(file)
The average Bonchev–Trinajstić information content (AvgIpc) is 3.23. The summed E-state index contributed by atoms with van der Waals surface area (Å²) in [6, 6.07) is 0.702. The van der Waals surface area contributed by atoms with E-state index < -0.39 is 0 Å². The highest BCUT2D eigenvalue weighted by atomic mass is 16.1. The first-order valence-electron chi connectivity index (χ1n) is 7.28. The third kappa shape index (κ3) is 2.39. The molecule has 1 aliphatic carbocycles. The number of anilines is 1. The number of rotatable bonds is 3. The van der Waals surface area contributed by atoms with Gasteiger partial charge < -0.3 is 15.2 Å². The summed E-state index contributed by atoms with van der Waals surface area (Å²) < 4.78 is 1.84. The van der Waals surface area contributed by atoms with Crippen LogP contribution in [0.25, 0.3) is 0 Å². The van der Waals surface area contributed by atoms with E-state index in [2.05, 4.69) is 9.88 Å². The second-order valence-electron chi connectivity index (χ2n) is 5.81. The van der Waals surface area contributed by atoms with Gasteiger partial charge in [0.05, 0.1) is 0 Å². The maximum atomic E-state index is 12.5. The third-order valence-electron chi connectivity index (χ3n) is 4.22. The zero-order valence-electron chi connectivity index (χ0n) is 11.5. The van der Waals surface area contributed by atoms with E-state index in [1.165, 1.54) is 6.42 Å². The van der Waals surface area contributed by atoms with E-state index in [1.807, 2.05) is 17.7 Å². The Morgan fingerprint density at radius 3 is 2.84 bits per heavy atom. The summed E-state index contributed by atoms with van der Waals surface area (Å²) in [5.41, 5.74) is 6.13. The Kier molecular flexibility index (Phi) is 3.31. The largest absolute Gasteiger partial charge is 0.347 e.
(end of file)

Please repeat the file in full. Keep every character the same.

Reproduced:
The average Bonchev–Trinajstić information content (AvgIpc) is 3.23. The summed E-state index contributed by atoms with van der Waals surface area (Å²) in [6, 6.07) is 0.702. The van der Waals surface area contributed by atoms with E-state index < -0.39 is 0 Å². The highest BCUT2D eigenvalue weighted by atomic mass is 16.1. The first-order valence-electron chi connectivity index (χ1n) is 7.28. The third kappa shape index (κ3) is 2.39. The molecule has 1 aliphatic carbocycles. The number of anilines is 1. The number of rotatable bonds is 3. The van der Waals surface area contributed by atoms with Gasteiger partial charge < -0.3 is 15.2 Å². The summed E-state index contributed by atoms with van der Waals surface area (Å²) < 4.78 is 1.84. The van der Waals surface area contributed by atoms with Crippen LogP contribution in [0.25, 0.3) is 0 Å². The van der Waals surface area contributed by atoms with E-state index in [2.05, 4.69) is 9.88 Å². The second-order valence-electron chi connectivity index (χ2n) is 5.81. The van der Waals surface area contributed by atoms with Gasteiger partial charge in [0.05, 0.1) is 0 Å². The maximum atomic E-state index is 12.5. The third-order valence-electron chi connectivity index (χ3n) is 4.22. The zero-order valence-electron chi connectivity index (χ0n) is 11.5. The van der Waals surface area contributed by atoms with E-state index in [1.165, 1.54) is 6.42 Å². The van der Waals surface area contributed by atoms with E-state index in [1.807, 2.05) is 17.7 Å². The Morgan fingerprint density at radius 3 is 2.84 bits per heavy atom. The summed E-state index contributed by atoms with van der Waals surface area (Å²) in [5.41, 5.74) is 6.13. The Kier molecular flexibility index (Phi) is 3.31. The largest absolute Gasteiger partial charge is 0.347 e.